“There’s this conflation that academic freedom is neutral and unbiased, which it never can be,” Kimberly Williams says.

Those academic freedom asterisks need to cover everything from who wields the power (those who have risen to the top of a biased system) to who earns tenure (through a system where students hold the power to torpedo a career if they don’t like what a professor is saying), she says. Those asterisks include self-censorship to conform to gender, racial and societal constructs. Another reason for self-censorship is to avoid becoming the target of harassment and violence for sharing views. And don’t forget the asterisk when it comes to trotting out questionable discredited research under the umbrella of academic freedom.

“I have to use these tools (of my scholarship) wisely and with restraint and with responsibility,” Williams says. “I am very conscious of it, partly because of what I teach. ‘Oh, those crazy feminists. Here they go again.’”

That means she has to exercise academic rigour in her inquiries and while sharing knowledge with others, a key component of academic freedom.

That specialized knowledge that is tied to academic freedom is highly valued, not only in the halls of academe, but in the private sector as well. As post-secondary institutions look for alternative sources of funding, the question of corporate interests — and influence — comes into play. In 2012, the Canadian Association of University Teachers (CAUT) adopted Guiding Principles for University Collaborations, partly in response to an American study, Big Oil Goes to College. It found troubling information about 10 collaborations between leading universities and major energy corporations when it came to deciding the focus and direction of research who was calling the shots. For example, it discovered “None of the 10 agreements required faculty research proposals to be evaluated and awarded funding based on independent expert peer review,” according to CAUT.

Corporations should actually be supporting promoting academic freedom, MacRae says, if only to boost their bottom lines. “There are lots of examples in the history of science of people having narrow-minded views about what constitutes a good line of research, and just overlooking the possibilities ... Whereas if you have the free exchange of ideas and the opportunity for people to pursue ideas as they wish, great things can come out of that.”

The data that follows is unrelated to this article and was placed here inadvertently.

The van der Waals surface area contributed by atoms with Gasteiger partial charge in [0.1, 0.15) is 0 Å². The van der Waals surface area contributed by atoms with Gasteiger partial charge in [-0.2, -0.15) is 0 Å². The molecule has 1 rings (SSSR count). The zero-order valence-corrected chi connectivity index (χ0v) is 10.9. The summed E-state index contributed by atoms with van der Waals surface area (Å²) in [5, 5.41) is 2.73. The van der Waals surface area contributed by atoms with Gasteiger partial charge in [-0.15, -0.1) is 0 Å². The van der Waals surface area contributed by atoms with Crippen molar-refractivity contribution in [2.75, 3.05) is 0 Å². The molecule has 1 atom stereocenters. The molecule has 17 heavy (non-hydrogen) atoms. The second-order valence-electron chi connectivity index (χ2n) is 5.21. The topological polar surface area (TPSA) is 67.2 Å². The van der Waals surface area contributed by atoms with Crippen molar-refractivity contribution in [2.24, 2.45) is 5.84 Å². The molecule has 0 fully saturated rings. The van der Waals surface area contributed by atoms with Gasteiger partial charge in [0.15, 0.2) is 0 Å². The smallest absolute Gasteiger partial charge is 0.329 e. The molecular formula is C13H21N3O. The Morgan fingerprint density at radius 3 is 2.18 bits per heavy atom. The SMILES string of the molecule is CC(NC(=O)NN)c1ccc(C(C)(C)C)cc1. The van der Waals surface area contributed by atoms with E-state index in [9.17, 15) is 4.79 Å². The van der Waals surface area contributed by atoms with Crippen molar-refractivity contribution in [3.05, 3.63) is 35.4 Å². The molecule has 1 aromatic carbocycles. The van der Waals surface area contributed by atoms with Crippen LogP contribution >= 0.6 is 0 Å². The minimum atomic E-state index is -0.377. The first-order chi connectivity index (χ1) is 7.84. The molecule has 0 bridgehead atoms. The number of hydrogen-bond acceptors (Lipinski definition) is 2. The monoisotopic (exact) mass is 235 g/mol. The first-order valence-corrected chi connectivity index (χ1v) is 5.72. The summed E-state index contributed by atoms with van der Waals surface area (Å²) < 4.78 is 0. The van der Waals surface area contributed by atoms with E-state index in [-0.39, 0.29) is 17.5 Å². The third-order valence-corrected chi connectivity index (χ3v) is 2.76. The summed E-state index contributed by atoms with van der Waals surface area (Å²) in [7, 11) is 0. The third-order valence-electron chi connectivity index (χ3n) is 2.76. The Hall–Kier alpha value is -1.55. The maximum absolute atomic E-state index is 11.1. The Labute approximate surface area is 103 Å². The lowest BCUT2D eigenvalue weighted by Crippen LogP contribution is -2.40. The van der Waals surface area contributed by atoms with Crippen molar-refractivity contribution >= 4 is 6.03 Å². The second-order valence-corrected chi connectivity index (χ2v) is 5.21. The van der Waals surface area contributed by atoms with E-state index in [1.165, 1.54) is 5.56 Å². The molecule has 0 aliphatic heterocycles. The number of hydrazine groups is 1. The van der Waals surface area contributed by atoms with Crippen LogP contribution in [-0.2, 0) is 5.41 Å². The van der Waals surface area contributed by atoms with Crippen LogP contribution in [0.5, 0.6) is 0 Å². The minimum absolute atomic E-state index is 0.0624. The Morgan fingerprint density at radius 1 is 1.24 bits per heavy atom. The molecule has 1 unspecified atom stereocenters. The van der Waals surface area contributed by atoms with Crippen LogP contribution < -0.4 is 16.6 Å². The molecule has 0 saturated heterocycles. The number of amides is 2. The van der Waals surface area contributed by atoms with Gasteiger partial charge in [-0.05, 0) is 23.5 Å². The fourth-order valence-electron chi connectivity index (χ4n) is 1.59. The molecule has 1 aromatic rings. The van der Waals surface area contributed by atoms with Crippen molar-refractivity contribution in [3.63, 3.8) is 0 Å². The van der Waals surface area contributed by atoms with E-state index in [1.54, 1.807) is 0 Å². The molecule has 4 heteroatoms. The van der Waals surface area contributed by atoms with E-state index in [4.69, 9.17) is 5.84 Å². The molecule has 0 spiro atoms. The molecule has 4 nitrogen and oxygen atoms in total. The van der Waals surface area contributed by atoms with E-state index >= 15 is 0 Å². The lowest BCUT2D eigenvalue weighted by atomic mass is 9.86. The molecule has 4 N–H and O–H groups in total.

Schroeder says academic freedom is also about the ability for academic staff to participate “intramurally” (on campus), including within the academic governance of the University as well as in curriculum development and review, and “extramurally” (off campus) as a public intellectual free from institutional censorship.

Tension points in right of freedom of expression

Here’s the thing about freedom of expression: what’s celebrated in theory can be challenging in practice. Take the anti-abortion demonstrators who regularly appear on campuses across the country, often accompanied by posters plastered with graphic imagery. When they show up at Mount Royal, security places warning signs to alert passersby. But that doesn’t level the protest playing field, Williams says.

“Who has the power and the privilege of free speech on our campus? The counter-protestors don’t know that the anti-choice folks are going to be there and there’s not time to (gather in opposition),” she says.

Often, students come to her and question why the protestors are allowed on campus in the first place. “I try to tell my students that MRU is a publicly funded university. This is how democracy is supposed to work. We can’t cherry-pick, let’s be clear,” Williams says. “They have to be here because that means I can say whatever I want, not forgetting the number of privileges that I have that enable me to use that right, which a lot of people aren’t able to do.”

Keeping the debate civil and inclusive is always the goal, but Provost Brown concedes that the art of civil debate might not be as practised as it once was.

Keeping the debate civil and inclusive is always the goal, but Provost Brown concedes that the art of civil debate might not be as cultivated practised as it once was. That’s why it’s all the more crucial to lead the way. “It’s the essence of a university, that it is a safe place to have informed debate and discussions. To really pursue truth,” she says. “I think it’s incumbent upon us as leaders, it’s incumbent upon us as faculty members, and as individuals, to demonstrate models of civility for our students. And how to engage in appropriate academic debate. And to create safe spaces for that to happen.”

Facilitating the push and pull

A working group at the University of British Columbia went back to the drawing board earlier this year after its draft statement on free expression was roundly criticized. One sentence in particular caused consternation: “One person’s freedom of expression cannot be allowed to trample the freedom and well-being of others.”

It’s an issue society as a whole is struggling to to find a solution to with. Many “everyday scholars” at universities across the country occupy the middle ground. Nurturing an environment that facilitates the free exchange of ideas is part of the bedrock of universities, and a component in the role of promoting justice. MacRae is confident it will continue to be so. “I’m optimistic about the future.

As an educator, I have faith in the capacity of people to handle dissent and handle controversy in a way that is respectful of the safety of people and respectful of their ideas as well.”